The government on Tuesday hit back at Opposition AKEL’s accusations that its silence is deafening over an alleged Cyprus link to an eavesdropping scandal in Greece and the infamous ‘spy van’ affair.
Government spokesperson Marios Pelekanos said in a statement: “Efforts to connect the two unrelated cases are an attempt at political exploitation, with which it is sought to connect our country with phenomena that occur outside the Republic of Cyprus”.
He said the government considered it “necessary for political figures and parties to show due care and respect for the public interest”, especially regarding national security matters.
“Therefore, any attempt to expose our country to events that have nothing to do with the software provided, whether by companies based in Cyprus or elsewhere, is nothing more than an unacceptable and reprehensible populism that, without documentation, unnecessarily drags our country’s name through the mud internationally,” said Pelekanos.
He claimed the government “at no time during the 9-year rule of President Anastasiades was the monitoring of any political figure, political parties, journalists, mass media and law-abiding citizens allowed or tolerated”.
AKEL badgered the government for its silence over the eavesdropping row raging in Greece and claimed a possible link to the earlier ‘spy van’ affair in Cyprus.
In Greece, two senior officials resigned in the wake of revelations that the country’s intelligence service had tapped the phones of an opposition politician and a journalist, allegedly using spyware known as Pegasus.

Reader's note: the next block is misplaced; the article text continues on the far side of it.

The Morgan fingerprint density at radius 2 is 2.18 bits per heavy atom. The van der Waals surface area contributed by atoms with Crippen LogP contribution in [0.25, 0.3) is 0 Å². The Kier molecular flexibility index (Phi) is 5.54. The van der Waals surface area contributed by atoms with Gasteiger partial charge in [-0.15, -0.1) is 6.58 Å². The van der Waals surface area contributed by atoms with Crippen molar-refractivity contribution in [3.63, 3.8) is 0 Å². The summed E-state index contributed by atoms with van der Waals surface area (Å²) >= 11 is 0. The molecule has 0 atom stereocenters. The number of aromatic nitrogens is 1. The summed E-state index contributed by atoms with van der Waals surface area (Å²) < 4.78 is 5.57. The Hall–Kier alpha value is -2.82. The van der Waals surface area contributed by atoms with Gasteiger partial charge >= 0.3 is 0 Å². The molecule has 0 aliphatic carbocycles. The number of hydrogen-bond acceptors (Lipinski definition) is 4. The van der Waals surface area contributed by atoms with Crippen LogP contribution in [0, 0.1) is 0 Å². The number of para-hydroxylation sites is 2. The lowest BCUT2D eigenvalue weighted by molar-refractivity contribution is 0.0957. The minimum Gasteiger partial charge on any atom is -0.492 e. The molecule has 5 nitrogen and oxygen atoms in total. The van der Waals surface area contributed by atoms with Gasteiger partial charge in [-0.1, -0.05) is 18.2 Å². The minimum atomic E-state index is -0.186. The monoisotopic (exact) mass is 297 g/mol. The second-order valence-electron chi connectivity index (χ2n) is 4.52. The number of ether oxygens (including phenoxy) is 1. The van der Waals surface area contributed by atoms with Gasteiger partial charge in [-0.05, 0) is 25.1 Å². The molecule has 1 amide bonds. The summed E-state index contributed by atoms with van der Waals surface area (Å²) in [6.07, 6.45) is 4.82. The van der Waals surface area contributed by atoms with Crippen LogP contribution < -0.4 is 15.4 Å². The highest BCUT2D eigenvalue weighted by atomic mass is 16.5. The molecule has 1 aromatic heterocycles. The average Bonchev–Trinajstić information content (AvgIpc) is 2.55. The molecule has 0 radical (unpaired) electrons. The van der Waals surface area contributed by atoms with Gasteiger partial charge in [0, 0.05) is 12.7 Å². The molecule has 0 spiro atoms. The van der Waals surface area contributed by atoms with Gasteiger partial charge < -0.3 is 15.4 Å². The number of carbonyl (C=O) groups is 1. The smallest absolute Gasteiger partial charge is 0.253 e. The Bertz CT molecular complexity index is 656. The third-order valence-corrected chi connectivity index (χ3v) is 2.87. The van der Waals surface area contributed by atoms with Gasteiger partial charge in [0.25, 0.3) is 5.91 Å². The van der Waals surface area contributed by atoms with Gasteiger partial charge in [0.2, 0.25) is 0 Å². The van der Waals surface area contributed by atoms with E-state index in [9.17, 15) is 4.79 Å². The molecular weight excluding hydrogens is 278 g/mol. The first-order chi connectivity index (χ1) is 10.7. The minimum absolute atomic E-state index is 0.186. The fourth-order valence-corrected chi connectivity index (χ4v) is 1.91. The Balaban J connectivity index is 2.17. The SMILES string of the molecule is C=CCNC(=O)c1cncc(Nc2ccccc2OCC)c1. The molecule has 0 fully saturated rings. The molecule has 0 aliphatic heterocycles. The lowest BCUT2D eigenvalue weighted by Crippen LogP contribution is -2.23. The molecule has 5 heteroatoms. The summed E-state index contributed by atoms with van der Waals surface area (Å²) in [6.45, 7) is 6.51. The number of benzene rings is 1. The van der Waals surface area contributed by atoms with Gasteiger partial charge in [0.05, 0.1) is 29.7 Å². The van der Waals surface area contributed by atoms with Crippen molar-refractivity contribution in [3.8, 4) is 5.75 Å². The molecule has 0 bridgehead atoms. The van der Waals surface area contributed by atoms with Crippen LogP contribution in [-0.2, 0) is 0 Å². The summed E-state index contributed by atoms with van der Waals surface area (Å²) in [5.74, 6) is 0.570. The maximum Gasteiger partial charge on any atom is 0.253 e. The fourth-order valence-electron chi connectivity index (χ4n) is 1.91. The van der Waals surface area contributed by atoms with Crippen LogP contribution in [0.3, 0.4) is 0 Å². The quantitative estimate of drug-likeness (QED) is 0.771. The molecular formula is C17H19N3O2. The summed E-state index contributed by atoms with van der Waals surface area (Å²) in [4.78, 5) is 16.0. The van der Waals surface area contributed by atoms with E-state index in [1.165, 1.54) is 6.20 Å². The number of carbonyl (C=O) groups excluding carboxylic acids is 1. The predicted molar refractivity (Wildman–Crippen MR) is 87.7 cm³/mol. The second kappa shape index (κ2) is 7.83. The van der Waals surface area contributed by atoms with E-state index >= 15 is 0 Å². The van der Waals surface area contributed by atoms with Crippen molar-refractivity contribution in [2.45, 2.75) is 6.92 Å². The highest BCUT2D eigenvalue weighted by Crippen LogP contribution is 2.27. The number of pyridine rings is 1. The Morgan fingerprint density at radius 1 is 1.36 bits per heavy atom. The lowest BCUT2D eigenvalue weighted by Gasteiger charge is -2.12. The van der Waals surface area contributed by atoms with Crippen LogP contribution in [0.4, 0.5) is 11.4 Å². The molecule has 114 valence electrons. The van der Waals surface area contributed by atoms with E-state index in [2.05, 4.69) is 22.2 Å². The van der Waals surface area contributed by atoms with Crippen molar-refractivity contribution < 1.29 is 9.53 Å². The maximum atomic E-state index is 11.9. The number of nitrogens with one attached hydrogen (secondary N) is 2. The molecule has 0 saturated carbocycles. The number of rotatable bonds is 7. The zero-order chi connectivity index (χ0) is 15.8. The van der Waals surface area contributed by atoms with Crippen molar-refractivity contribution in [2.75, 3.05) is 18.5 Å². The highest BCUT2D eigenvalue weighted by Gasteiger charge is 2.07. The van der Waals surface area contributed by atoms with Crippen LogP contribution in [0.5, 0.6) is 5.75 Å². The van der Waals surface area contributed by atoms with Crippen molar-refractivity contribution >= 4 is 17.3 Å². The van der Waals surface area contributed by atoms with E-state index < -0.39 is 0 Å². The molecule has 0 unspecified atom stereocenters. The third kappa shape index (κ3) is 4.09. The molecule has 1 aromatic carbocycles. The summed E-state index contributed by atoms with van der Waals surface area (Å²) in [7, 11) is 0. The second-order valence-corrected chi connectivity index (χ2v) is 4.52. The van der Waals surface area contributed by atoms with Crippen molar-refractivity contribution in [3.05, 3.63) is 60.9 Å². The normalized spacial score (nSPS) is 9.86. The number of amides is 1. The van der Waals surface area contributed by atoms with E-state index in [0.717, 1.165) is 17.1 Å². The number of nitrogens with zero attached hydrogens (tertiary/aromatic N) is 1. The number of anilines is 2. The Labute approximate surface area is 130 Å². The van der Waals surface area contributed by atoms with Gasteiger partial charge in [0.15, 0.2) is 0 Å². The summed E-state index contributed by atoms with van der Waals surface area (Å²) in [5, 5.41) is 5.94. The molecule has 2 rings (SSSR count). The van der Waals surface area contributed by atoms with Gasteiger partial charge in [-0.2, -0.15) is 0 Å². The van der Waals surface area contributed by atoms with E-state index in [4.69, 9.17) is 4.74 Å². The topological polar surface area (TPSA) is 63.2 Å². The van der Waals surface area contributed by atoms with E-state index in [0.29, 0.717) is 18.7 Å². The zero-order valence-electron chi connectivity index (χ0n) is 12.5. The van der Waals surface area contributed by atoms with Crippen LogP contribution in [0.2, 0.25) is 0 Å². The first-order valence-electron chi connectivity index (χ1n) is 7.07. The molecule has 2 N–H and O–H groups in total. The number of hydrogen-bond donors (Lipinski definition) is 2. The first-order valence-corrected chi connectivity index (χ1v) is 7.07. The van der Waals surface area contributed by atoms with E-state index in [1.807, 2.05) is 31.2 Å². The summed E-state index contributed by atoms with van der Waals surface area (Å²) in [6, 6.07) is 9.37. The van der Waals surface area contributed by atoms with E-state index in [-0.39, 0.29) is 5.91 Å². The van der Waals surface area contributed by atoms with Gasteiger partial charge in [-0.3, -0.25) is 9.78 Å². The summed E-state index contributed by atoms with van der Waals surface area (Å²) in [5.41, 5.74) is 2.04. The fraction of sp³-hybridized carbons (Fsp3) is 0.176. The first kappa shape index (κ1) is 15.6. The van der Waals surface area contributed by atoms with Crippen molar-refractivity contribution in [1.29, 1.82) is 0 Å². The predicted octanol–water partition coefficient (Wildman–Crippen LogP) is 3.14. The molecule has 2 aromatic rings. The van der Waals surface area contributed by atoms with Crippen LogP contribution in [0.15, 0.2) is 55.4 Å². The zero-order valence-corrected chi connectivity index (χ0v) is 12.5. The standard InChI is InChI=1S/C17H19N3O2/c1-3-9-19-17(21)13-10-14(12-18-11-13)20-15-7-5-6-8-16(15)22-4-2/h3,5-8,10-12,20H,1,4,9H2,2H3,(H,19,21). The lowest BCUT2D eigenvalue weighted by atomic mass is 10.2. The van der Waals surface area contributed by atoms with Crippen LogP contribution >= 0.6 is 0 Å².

“The DISY government is unmoved by the fact that everything screams that Cyprus is connected to this case [in Greece],” AKEL said in a statement.
AKEL said that evidence pointed to the infamous spy van, as the Israeli company is involved in developing the surveillance software used in the spying case in Greece.
It accused the government of “leading the cover-up” in the spy van affair.
“It [the government] never answered the true links of the police and Cyprus intelligence service (KYP) with the companies of the Israeli spies.
“It never answered how the gear of the spy van found itself in Cyprus or its connection to global spy networks,” said AKEL.
It argued the attorney-general’s office never explained its decision to acquit the company’s owners, WiSpear, shutting the case with an “absurd” fine of €76,000 slapped on the company.
In November, legal services dropped all charges against the three individuals arrested concerning the ‘spy van’.
The case surfaced in 2019 after the van was showcased in a Forbes video story broadcast.
Forbes said the multi-million state-of-the-art equipment in the van could monitor electronic devices within a 500-metre radius, hack any phone and listen in to conversations regardless of the level of encryption.
The equipment on the van was estimated to be worth €9 mln.
At the time, WiSpear was registered in Limassol.
Headed by a former Israeli intelligence agent Tal Dilian, the company specialised in providing end-to-end WiFi interception and security solutions.
Last year, the data protection watchdog imposed an administrative fine of €925,000 on WiSpear for GDPR violations.
The Commissioner for the Protection of Personal Data said WiSpear’s van collected the Media Access Control (MAC) address and International Mobile Subscriber Identity (IMSI) of multiple devices.